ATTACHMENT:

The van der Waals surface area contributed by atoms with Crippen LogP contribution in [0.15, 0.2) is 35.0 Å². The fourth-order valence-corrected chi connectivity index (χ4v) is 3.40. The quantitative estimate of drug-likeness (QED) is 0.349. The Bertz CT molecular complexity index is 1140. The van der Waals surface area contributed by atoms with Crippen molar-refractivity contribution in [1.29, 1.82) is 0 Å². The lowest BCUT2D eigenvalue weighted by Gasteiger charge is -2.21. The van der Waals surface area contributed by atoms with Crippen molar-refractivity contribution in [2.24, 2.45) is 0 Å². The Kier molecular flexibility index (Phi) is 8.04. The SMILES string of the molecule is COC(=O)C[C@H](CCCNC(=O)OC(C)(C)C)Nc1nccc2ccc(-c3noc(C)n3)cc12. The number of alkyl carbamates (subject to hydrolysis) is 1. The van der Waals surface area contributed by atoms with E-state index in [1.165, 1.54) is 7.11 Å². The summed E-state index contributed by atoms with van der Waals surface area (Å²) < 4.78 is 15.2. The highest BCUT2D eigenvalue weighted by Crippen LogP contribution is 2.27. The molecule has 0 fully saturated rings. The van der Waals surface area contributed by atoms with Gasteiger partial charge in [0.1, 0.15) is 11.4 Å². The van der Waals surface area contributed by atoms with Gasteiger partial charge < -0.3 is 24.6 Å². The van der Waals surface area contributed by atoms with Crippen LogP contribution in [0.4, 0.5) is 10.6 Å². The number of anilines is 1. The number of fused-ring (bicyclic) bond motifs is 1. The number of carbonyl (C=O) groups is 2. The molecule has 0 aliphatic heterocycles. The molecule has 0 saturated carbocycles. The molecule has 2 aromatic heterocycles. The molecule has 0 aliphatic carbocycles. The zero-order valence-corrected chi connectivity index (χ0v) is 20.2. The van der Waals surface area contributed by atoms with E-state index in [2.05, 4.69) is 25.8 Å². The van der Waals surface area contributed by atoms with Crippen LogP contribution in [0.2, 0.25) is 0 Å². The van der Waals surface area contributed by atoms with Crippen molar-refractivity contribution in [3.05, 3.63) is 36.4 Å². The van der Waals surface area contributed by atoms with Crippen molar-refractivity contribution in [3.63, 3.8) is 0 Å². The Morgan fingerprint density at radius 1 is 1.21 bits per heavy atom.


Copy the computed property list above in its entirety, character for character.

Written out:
The van der Waals surface area contributed by atoms with Crippen LogP contribution in [0.15, 0.2) is 35.0 Å². The fourth-order valence-corrected chi connectivity index (χ4v) is 3.40. The quantitative estimate of drug-likeness (QED) is 0.349. The Bertz CT molecular complexity index is 1140. The van der Waals surface area contributed by atoms with Crippen molar-refractivity contribution in [1.29, 1.82) is 0 Å². The lowest BCUT2D eigenvalue weighted by Gasteiger charge is -2.21. The van der Waals surface area contributed by atoms with Crippen molar-refractivity contribution in [2.24, 2.45) is 0 Å². The Kier molecular flexibility index (Phi) is 8.04. The SMILES string of the molecule is COC(=O)C[C@H](CCCNC(=O)OC(C)(C)C)Nc1nccc2ccc(-c3noc(C)n3)cc12. The number of alkyl carbamates (subject to hydrolysis) is 1. The van der Waals surface area contributed by atoms with E-state index in [1.165, 1.54) is 7.11 Å². The summed E-state index contributed by atoms with van der Waals surface area (Å²) < 4.78 is 15.2. The highest BCUT2D eigenvalue weighted by Crippen LogP contribution is 2.27. The molecule has 0 fully saturated rings. The van der Waals surface area contributed by atoms with Gasteiger partial charge in [0.1, 0.15) is 11.4 Å². The van der Waals surface area contributed by atoms with Gasteiger partial charge < -0.3 is 24.6 Å². The van der Waals surface area contributed by atoms with Crippen LogP contribution in [0.4, 0.5) is 10.6 Å². The number of anilines is 1. The number of fused-ring (bicyclic) bond motifs is 1. The number of carbonyl (C=O) groups is 2. The molecule has 0 aliphatic heterocycles. The molecule has 0 saturated carbocycles. The molecule has 2 aromatic heterocycles. The molecule has 0 aliphatic carbocycles. The zero-order valence-corrected chi connectivity index (χ0v) is 20.2. The van der Waals surface area contributed by atoms with E-state index in [2.05, 4.69) is 25.8 Å². The van der Waals surface area contributed by atoms with Crippen LogP contribution in [0.2, 0.25) is 0 Å². The van der Waals surface area contributed by atoms with Crippen molar-refractivity contribution in [3.05, 3.63) is 36.4 Å². The van der Waals surface area contributed by atoms with Crippen molar-refractivity contribution in [3.63, 3.8) is 0 Å². The Morgan fingerprint density at radius 1 is 1.21 bits per heavy atom.